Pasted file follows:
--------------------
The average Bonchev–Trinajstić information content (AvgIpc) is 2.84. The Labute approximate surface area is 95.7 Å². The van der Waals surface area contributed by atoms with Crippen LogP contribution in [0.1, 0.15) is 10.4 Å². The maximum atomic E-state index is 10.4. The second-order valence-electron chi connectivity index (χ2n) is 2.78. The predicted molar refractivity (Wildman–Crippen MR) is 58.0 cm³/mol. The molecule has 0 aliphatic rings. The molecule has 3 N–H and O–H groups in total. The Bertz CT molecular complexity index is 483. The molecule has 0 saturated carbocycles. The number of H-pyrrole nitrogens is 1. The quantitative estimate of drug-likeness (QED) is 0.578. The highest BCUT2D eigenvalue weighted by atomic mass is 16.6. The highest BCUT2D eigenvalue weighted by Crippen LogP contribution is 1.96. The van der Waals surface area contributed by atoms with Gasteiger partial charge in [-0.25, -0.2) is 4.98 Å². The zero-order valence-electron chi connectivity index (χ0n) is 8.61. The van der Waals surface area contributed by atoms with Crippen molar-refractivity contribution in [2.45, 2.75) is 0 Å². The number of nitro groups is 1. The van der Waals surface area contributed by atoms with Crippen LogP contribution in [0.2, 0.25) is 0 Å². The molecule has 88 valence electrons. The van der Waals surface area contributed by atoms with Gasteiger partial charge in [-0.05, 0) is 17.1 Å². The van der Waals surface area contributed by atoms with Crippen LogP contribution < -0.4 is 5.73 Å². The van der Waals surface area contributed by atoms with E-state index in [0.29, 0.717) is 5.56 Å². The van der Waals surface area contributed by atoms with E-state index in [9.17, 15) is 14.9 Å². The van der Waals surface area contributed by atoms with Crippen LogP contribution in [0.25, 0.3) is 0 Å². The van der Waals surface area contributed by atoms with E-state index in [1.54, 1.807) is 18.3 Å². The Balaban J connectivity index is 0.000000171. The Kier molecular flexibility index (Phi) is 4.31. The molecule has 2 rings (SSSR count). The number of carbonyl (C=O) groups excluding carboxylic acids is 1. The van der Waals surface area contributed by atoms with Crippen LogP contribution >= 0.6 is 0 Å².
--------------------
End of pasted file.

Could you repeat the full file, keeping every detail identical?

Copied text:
The average Bonchev–Trinajstić information content (AvgIpc) is 2.84. The Labute approximate surface area is 95.7 Å². The van der Waals surface area contributed by atoms with Crippen LogP contribution in [0.1, 0.15) is 10.4 Å². The maximum atomic E-state index is 10.4. The second-order valence-electron chi connectivity index (χ2n) is 2.78. The predicted molar refractivity (Wildman–Crippen MR) is 58.0 cm³/mol. The molecule has 0 aliphatic rings. The molecule has 3 N–H and O–H groups in total. The Bertz CT molecular complexity index is 483. The molecule has 0 saturated carbocycles. The number of H-pyrrole nitrogens is 1. The quantitative estimate of drug-likeness (QED) is 0.578. The highest BCUT2D eigenvalue weighted by atomic mass is 16.6. The highest BCUT2D eigenvalue weighted by Crippen LogP contribution is 1.96. The van der Waals surface area contributed by atoms with Gasteiger partial charge in [-0.25, -0.2) is 4.98 Å². The zero-order valence-electron chi connectivity index (χ0n) is 8.61. The van der Waals surface area contributed by atoms with Crippen molar-refractivity contribution in [2.45, 2.75) is 0 Å². The number of nitro groups is 1. The van der Waals surface area contributed by atoms with Crippen LogP contribution in [0.2, 0.25) is 0 Å². The molecule has 88 valence electrons. The van der Waals surface area contributed by atoms with Gasteiger partial charge in [-0.05, 0) is 17.1 Å². The van der Waals surface area contributed by atoms with Crippen LogP contribution < -0.4 is 5.73 Å². The van der Waals surface area contributed by atoms with E-state index in [0.29, 0.717) is 5.56 Å². The van der Waals surface area contributed by atoms with E-state index in [9.17, 15) is 14.9 Å². The van der Waals surface area contributed by atoms with Crippen LogP contribution in [0.25, 0.3) is 0 Å². The van der Waals surface area contributed by atoms with E-state index in [1.54, 1.807) is 18.3 Å². The Balaban J connectivity index is 0.000000171. The Kier molecular flexibility index (Phi) is 4.31. The molecule has 2 rings (SSSR count). The number of carbonyl (C=O) groups excluding carboxylic acids is 1. The van der Waals surface area contributed by atoms with Crippen LogP contribution >= 0.6 is 0 Å².